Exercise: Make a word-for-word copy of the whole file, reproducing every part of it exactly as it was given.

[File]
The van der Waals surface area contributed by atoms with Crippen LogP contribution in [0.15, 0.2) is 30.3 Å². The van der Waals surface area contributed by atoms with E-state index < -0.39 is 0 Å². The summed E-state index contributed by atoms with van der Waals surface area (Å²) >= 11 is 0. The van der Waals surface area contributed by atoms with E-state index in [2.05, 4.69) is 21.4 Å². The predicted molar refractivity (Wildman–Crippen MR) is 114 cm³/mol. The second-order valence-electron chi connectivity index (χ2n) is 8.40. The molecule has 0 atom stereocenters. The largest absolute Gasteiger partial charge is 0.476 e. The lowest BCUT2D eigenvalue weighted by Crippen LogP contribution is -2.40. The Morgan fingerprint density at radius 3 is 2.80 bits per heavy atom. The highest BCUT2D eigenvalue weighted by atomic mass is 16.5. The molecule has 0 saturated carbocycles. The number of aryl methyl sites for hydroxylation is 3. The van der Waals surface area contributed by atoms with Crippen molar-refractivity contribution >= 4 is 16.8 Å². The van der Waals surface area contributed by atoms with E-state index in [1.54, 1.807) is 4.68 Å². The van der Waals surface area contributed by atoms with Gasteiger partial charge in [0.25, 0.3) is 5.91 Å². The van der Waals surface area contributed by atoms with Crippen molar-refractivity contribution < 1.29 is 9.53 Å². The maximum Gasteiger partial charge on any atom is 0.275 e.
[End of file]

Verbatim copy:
The van der Waals surface area contributed by atoms with Crippen LogP contribution in [0.15, 0.2) is 30.3 Å². The van der Waals surface area contributed by atoms with E-state index < -0.39 is 0 Å². The summed E-state index contributed by atoms with van der Waals surface area (Å²) >= 11 is 0. The van der Waals surface area contributed by atoms with E-state index in [2.05, 4.69) is 21.4 Å². The predicted molar refractivity (Wildman–Crippen MR) is 114 cm³/mol. The second-order valence-electron chi connectivity index (χ2n) is 8.40. The molecule has 0 atom stereocenters. The largest absolute Gasteiger partial charge is 0.476 e. The lowest BCUT2D eigenvalue weighted by Crippen LogP contribution is -2.40. The Morgan fingerprint density at radius 3 is 2.80 bits per heavy atom. The highest BCUT2D eigenvalue weighted by atomic mass is 16.5. The molecule has 0 saturated carbocycles. The number of aryl methyl sites for hydroxylation is 3. The van der Waals surface area contributed by atoms with Crippen molar-refractivity contribution >= 4 is 16.8 Å². The van der Waals surface area contributed by atoms with E-state index in [1.54, 1.807) is 4.68 Å². The van der Waals surface area contributed by atoms with Gasteiger partial charge in [0.25, 0.3) is 5.91 Å². The van der Waals surface area contributed by atoms with Crippen molar-refractivity contribution < 1.29 is 9.53 Å². The maximum Gasteiger partial charge on any atom is 0.275 e.